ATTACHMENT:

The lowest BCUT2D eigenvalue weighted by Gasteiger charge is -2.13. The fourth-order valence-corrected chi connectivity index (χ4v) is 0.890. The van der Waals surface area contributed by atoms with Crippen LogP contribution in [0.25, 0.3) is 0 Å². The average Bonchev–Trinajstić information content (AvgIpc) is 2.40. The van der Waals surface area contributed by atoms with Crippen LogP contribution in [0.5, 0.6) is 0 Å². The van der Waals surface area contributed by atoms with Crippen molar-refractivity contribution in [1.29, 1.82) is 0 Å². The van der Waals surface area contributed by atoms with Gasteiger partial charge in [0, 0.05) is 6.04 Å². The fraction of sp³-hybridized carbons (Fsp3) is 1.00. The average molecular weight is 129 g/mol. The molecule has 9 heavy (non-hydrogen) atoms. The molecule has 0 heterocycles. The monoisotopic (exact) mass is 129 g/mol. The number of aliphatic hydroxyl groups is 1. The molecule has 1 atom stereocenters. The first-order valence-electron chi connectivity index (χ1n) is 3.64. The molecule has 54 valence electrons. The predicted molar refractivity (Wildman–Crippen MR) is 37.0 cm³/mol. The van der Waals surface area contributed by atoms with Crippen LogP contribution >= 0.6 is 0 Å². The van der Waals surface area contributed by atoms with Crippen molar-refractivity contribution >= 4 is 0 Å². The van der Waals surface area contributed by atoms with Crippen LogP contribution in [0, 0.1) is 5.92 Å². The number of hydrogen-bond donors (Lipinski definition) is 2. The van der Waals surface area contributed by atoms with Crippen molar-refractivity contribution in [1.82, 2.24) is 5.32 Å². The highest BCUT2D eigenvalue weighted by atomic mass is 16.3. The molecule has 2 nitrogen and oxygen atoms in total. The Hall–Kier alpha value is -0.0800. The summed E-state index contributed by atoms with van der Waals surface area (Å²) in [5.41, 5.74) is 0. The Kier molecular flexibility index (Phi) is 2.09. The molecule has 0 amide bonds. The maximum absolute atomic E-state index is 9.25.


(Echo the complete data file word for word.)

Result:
The lowest BCUT2D eigenvalue weighted by Gasteiger charge is -2.13. The fourth-order valence-corrected chi connectivity index (χ4v) is 0.890. The van der Waals surface area contributed by atoms with Crippen LogP contribution in [0.25, 0.3) is 0 Å². The average Bonchev–Trinajstić information content (AvgIpc) is 2.40. The van der Waals surface area contributed by atoms with Crippen LogP contribution in [0.5, 0.6) is 0 Å². The van der Waals surface area contributed by atoms with Crippen molar-refractivity contribution in [1.29, 1.82) is 0 Å². The van der Waals surface area contributed by atoms with Gasteiger partial charge in [0, 0.05) is 6.04 Å². The fraction of sp³-hybridized carbons (Fsp3) is 1.00. The average molecular weight is 129 g/mol. The molecule has 9 heavy (non-hydrogen) atoms. The molecule has 0 heterocycles. The monoisotopic (exact) mass is 129 g/mol. The number of aliphatic hydroxyl groups is 1. The molecule has 1 atom stereocenters. The first-order valence-electron chi connectivity index (χ1n) is 3.64. The molecule has 54 valence electrons. The predicted molar refractivity (Wildman–Crippen MR) is 37.0 cm³/mol. The van der Waals surface area contributed by atoms with Crippen LogP contribution >= 0.6 is 0 Å². The van der Waals surface area contributed by atoms with Crippen molar-refractivity contribution >= 4 is 0 Å². The van der Waals surface area contributed by atoms with Crippen LogP contribution in [0, 0.1) is 5.92 Å². The number of hydrogen-bond donors (Lipinski definition) is 2. The van der Waals surface area contributed by atoms with Crippen molar-refractivity contribution in [1.82, 2.24) is 5.32 Å². The highest BCUT2D eigenvalue weighted by atomic mass is 16.3. The molecule has 2 nitrogen and oxygen atoms in total. The Hall–Kier alpha value is -0.0800. The summed E-state index contributed by atoms with van der Waals surface area (Å²) in [5.41, 5.74) is 0. The Kier molecular flexibility index (Phi) is 2.09. The molecule has 0 amide bonds. The maximum absolute atomic E-state index is 9.25.